Love Among the Kaiju

by Edward Barnfield

It’s the way he runs that I notice first. He has a sort of dancer’s grace, like he could almost float, but he’s also considerate. Most people, when the attacks occur, just wave their arms and charge, trampling strangers in their stampede to get away, but Josh doesn’t flee like that.

He’s careful, up on his toes, and he stops alongside me to help an old lady who has been knocked over in the panic. We manoeuvre her under one of the railway arches, where all these families are sheltering and panting, and he offers his hand, tells me his name.

“I’m Josh,” he says, and I blush slightly, conscious that I’m still wearing the stupid Santa hat from the office party.

We stand there, these great crashes of concrete all around, and I ask him where he’s trying to get to. He’s a tourist, he says, staying in a hostel in King’s Cross, and I tell him that it’s likely rubble by now and he can come with me, if he wants, and for once I’m glad I live on the unfashionable side of town.

During a break in the fighting, we dash for the underground, which is supposed to be the safest route. They’ve stopped all the trains, and we walk along the rails together, faces crimson in the emergency lights. A couple of times there’s a boom and a great sheet of dust falls from the ceiling, and I instinctively grab his hand. He tells me he’s from Minnesota and that they’ve never had a kaiju incursion in the Midwest. I tell him about Manchester, that time I was stuck in a car park when the giant spider bastard descended.

“Pretty wild,” he says, and I say, “You get used to it.”

By some miracle, the landline is still working back at the flat, so Josh calls home.

“I’m safe, I’m safe,” he says, because Mom is clearly hysterical and then, “I’m staying with a friend,” and my heart skips.

The heating is out, so I pull a pile of blankets from the cupboard, and we settle in the living room well back from the windows. There’s a half-empty bottle of malbec from last week, and we drink it in slow, steady slugs, passing the bottle and laughing hysterically as the adrenaline wears off.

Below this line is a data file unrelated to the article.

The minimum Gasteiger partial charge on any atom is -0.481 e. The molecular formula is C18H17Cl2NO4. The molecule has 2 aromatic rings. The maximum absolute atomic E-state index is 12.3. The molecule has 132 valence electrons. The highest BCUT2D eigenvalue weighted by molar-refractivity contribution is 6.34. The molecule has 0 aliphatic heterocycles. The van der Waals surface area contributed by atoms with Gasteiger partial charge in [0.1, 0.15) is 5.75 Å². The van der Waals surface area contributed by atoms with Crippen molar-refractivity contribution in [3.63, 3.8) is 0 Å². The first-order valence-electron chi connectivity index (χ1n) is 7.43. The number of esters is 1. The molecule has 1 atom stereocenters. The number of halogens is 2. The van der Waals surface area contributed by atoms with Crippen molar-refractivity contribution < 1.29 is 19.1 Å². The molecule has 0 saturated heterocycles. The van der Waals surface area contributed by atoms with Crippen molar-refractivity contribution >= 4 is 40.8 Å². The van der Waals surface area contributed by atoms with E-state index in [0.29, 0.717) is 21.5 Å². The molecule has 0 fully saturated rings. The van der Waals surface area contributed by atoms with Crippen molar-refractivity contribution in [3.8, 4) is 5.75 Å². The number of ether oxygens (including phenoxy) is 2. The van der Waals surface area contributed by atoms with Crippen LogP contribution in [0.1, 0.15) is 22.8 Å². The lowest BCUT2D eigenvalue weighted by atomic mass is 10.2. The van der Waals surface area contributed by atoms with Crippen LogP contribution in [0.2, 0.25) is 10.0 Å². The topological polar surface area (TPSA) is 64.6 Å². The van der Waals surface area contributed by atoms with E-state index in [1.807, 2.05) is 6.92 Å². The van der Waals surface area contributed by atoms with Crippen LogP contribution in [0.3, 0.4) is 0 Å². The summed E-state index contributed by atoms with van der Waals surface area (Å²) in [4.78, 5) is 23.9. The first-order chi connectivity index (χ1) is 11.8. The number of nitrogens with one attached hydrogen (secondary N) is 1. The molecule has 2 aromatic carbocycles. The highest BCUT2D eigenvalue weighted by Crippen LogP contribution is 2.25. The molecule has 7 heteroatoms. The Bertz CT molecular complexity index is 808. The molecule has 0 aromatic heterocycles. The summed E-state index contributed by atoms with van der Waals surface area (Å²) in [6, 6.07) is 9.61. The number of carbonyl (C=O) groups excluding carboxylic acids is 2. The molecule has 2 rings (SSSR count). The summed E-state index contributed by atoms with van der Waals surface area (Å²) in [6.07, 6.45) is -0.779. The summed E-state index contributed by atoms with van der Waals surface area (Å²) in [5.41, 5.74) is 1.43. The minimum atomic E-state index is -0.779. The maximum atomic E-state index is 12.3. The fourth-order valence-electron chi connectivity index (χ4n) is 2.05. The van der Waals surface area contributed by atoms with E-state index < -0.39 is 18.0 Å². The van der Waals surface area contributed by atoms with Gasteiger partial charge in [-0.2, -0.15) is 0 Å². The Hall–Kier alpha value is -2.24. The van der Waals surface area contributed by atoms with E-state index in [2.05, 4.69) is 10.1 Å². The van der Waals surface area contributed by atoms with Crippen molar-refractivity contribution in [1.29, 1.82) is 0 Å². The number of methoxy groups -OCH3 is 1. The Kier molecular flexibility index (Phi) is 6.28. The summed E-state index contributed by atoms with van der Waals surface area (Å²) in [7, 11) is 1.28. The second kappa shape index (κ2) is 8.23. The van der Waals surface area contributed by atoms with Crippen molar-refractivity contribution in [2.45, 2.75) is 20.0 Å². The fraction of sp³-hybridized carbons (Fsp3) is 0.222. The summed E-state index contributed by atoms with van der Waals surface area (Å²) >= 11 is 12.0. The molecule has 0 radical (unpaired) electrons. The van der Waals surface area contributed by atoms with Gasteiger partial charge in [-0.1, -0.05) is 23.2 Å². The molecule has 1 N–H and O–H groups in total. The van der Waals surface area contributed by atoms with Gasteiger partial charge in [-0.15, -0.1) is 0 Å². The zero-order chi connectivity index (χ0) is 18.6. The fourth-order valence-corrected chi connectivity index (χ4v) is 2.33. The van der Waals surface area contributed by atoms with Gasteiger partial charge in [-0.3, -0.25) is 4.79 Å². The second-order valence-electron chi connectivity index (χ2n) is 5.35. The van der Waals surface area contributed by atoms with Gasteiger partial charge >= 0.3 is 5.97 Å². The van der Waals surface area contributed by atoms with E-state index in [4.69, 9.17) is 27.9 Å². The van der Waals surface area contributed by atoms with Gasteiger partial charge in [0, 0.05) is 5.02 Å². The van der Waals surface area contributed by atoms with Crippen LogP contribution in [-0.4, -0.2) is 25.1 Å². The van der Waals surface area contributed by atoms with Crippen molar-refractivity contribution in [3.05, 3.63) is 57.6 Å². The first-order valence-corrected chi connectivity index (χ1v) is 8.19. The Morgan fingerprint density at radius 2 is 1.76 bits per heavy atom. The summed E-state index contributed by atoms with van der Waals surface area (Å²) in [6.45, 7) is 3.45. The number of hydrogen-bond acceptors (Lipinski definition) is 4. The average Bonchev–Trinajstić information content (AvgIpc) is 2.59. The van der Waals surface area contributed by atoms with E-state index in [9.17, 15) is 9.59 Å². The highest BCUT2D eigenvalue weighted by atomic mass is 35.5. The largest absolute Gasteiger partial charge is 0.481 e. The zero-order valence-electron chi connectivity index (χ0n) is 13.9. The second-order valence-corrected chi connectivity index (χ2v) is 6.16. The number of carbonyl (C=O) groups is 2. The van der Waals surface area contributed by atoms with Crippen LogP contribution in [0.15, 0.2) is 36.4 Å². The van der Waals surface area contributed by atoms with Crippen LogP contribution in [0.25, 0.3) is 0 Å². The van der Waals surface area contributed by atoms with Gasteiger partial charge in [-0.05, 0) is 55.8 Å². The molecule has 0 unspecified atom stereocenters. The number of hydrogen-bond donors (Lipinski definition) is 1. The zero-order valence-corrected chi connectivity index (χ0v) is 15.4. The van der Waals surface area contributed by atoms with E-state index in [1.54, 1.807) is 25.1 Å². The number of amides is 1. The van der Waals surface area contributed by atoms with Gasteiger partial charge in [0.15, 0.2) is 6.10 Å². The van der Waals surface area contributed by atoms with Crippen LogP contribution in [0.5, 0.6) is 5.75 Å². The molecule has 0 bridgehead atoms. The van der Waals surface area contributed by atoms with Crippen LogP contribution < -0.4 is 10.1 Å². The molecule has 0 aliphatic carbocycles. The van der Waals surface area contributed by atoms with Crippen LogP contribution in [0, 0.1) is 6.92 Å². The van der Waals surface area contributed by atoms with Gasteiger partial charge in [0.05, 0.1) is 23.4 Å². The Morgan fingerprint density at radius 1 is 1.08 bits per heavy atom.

Around midnight, when the monster breaks through the protective barrier and tears down the tower blocks, Josh leans over and kisses me on the neck, his breath warm and sweet. His hand is on my stomach, and I lean back, and even though there’s screaming in the street outside, all I can think about is the top of his head and those strong, strong shoulders and—

Afterwards, we go up onto the roof and watch as the army tries to drive the monstrosity back to the river. We have a pretty good view, what with all the flood lights and machine gun flashes.

“It’s Butarah, the pig beast,” I say, as it flails and snatches a military helicopter in its terrible claw-trotter.

And it’s strange to think about it now, but the scene is— can I say this?—almost festive. Butarah has clearly crashed down Oxford Street, and its hindquarters are shimmering with fairy lights. There’s a Christmas tree caught in the twisted spines on its back, along with the remnants of a nativity scene, an impaled plastic donkey and a Joseph mannequin. (At least—God—I hope that was a mannequin).

Just then, it starts to snow, and Josh puts his arm around me.

With immaculate timing, the patriot missile barrage begins, and smashes into the eldritch horror, which roars its awful howling squeal and vomits a tsunami of acidic bile onto the neighbourhood below.

And even that, with the flames and the noise and the stink, feels enchanted on this magical, magical night. The flares illuminate the sky and make it feel like the whole show has been arranged just for us.

“Christmas fireworks,” I whisper.

We miss the moment the creature goes back into the black water, the top of its leathery head disappearing beneath the poisoned waves. We don’t hear the air raid sirens that keep wailing even after the missiles stop, or the endless wave of ambulance noise that follows.

Josh is leaning in and kissing me, and that’s all that matters in the moment. The thump in my chest isn’t fear about our impending extinction. It’s love. Real love.

And even when there’s a final shriek, and the creature reaches up to capsize one of the rescue boats, I can’t suppress this surge of happiness.

It’s going to be a great 2028.

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